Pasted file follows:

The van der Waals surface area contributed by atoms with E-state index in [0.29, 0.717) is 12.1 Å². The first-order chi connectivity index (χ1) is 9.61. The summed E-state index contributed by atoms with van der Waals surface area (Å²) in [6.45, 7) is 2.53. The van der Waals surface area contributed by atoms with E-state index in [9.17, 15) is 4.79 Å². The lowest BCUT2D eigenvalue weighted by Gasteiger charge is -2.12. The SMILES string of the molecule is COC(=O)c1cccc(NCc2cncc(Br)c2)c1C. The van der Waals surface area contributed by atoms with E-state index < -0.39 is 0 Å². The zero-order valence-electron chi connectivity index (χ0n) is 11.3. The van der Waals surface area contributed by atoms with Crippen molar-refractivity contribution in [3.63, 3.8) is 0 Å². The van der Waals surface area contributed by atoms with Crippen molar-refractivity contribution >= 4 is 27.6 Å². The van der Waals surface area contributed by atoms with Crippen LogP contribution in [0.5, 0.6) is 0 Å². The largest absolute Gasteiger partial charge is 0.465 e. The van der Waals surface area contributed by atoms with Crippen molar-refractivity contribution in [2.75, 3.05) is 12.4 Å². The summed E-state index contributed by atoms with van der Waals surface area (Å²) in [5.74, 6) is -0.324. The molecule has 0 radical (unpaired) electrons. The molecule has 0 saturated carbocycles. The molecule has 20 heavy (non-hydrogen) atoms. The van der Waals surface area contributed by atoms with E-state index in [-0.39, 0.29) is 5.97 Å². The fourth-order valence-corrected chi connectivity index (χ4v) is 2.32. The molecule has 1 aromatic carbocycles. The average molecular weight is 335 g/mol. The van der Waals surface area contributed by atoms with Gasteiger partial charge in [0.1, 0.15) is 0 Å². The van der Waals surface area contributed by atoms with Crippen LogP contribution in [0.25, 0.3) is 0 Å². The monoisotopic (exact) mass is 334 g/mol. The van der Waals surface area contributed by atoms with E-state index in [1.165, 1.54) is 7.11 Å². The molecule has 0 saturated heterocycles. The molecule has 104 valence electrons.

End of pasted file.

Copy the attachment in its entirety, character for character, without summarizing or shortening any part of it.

The van der Waals surface area contributed by atoms with E-state index in [0.29, 0.717) is 12.1 Å². The first-order chi connectivity index (χ1) is 9.61. The summed E-state index contributed by atoms with van der Waals surface area (Å²) in [6.45, 7) is 2.53. The van der Waals surface area contributed by atoms with E-state index in [9.17, 15) is 4.79 Å². The lowest BCUT2D eigenvalue weighted by Gasteiger charge is -2.12. The SMILES string of the molecule is COC(=O)c1cccc(NCc2cncc(Br)c2)c1C. The van der Waals surface area contributed by atoms with E-state index < -0.39 is 0 Å². The zero-order valence-electron chi connectivity index (χ0n) is 11.3. The van der Waals surface area contributed by atoms with Crippen molar-refractivity contribution in [3.63, 3.8) is 0 Å². The van der Waals surface area contributed by atoms with Crippen molar-refractivity contribution >= 4 is 27.6 Å². The van der Waals surface area contributed by atoms with Crippen LogP contribution in [0.5, 0.6) is 0 Å². The largest absolute Gasteiger partial charge is 0.465 e. The van der Waals surface area contributed by atoms with Crippen molar-refractivity contribution in [2.75, 3.05) is 12.4 Å². The summed E-state index contributed by atoms with van der Waals surface area (Å²) in [5.74, 6) is -0.324. The molecule has 0 radical (unpaired) electrons. The molecule has 0 saturated carbocycles. The molecule has 20 heavy (non-hydrogen) atoms. The van der Waals surface area contributed by atoms with E-state index in [-0.39, 0.29) is 5.97 Å². The fourth-order valence-corrected chi connectivity index (χ4v) is 2.32. The molecule has 1 aromatic carbocycles. The average molecular weight is 335 g/mol. The van der Waals surface area contributed by atoms with Gasteiger partial charge in [0.1, 0.15) is 0 Å². The van der Waals surface area contributed by atoms with Crippen LogP contribution in [0.25, 0.3) is 0 Å². The monoisotopic (exact) mass is 334 g/mol. The van der Waals surface area contributed by atoms with E-state index in [1.165, 1.54) is 7.11 Å². The molecule has 0 saturated heterocycles. The molecule has 104 valence electrons.